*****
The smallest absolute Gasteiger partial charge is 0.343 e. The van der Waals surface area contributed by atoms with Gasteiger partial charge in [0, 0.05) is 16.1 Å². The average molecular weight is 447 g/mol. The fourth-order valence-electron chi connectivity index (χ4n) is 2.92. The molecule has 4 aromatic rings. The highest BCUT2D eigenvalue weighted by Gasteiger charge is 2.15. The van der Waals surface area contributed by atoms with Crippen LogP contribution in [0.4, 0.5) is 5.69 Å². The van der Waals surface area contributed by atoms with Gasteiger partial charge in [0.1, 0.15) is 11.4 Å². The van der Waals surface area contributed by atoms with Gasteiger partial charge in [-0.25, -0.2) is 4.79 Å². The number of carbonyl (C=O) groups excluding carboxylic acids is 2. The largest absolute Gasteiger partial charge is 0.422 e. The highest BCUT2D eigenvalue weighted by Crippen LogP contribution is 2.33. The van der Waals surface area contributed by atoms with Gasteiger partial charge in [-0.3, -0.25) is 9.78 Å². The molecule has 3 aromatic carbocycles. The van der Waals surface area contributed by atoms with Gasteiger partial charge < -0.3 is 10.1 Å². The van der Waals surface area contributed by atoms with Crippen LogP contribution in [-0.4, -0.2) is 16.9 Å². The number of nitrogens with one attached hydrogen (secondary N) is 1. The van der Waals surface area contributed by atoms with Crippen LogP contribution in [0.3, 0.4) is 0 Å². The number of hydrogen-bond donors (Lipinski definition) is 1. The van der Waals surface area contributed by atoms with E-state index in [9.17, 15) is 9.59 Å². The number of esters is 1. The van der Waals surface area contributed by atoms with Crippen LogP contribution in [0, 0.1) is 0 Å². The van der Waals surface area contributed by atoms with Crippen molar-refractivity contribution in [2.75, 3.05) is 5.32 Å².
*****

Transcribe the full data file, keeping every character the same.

The smallest absolute Gasteiger partial charge is 0.343 e. The van der Waals surface area contributed by atoms with Gasteiger partial charge in [0, 0.05) is 16.1 Å². The average molecular weight is 447 g/mol. The fourth-order valence-electron chi connectivity index (χ4n) is 2.92. The molecule has 4 aromatic rings. The highest BCUT2D eigenvalue weighted by Gasteiger charge is 2.15. The van der Waals surface area contributed by atoms with Crippen LogP contribution in [0.4, 0.5) is 5.69 Å². The van der Waals surface area contributed by atoms with Gasteiger partial charge in [0.1, 0.15) is 11.4 Å². The van der Waals surface area contributed by atoms with Gasteiger partial charge in [-0.25, -0.2) is 4.79 Å². The number of carbonyl (C=O) groups excluding carboxylic acids is 2. The largest absolute Gasteiger partial charge is 0.422 e. The highest BCUT2D eigenvalue weighted by Crippen LogP contribution is 2.33. The van der Waals surface area contributed by atoms with Gasteiger partial charge in [-0.3, -0.25) is 9.78 Å². The molecule has 3 aromatic carbocycles. The van der Waals surface area contributed by atoms with Gasteiger partial charge < -0.3 is 10.1 Å². The van der Waals surface area contributed by atoms with Crippen LogP contribution in [-0.4, -0.2) is 16.9 Å². The number of nitrogens with one attached hydrogen (secondary N) is 1. The van der Waals surface area contributed by atoms with Crippen LogP contribution in [0.3, 0.4) is 0 Å². The number of hydrogen-bond donors (Lipinski definition) is 1. The van der Waals surface area contributed by atoms with E-state index in [9.17, 15) is 9.59 Å². The number of esters is 1. The van der Waals surface area contributed by atoms with Crippen LogP contribution in [0, 0.1) is 0 Å². The van der Waals surface area contributed by atoms with Crippen molar-refractivity contribution in [2.75, 3.05) is 5.32 Å².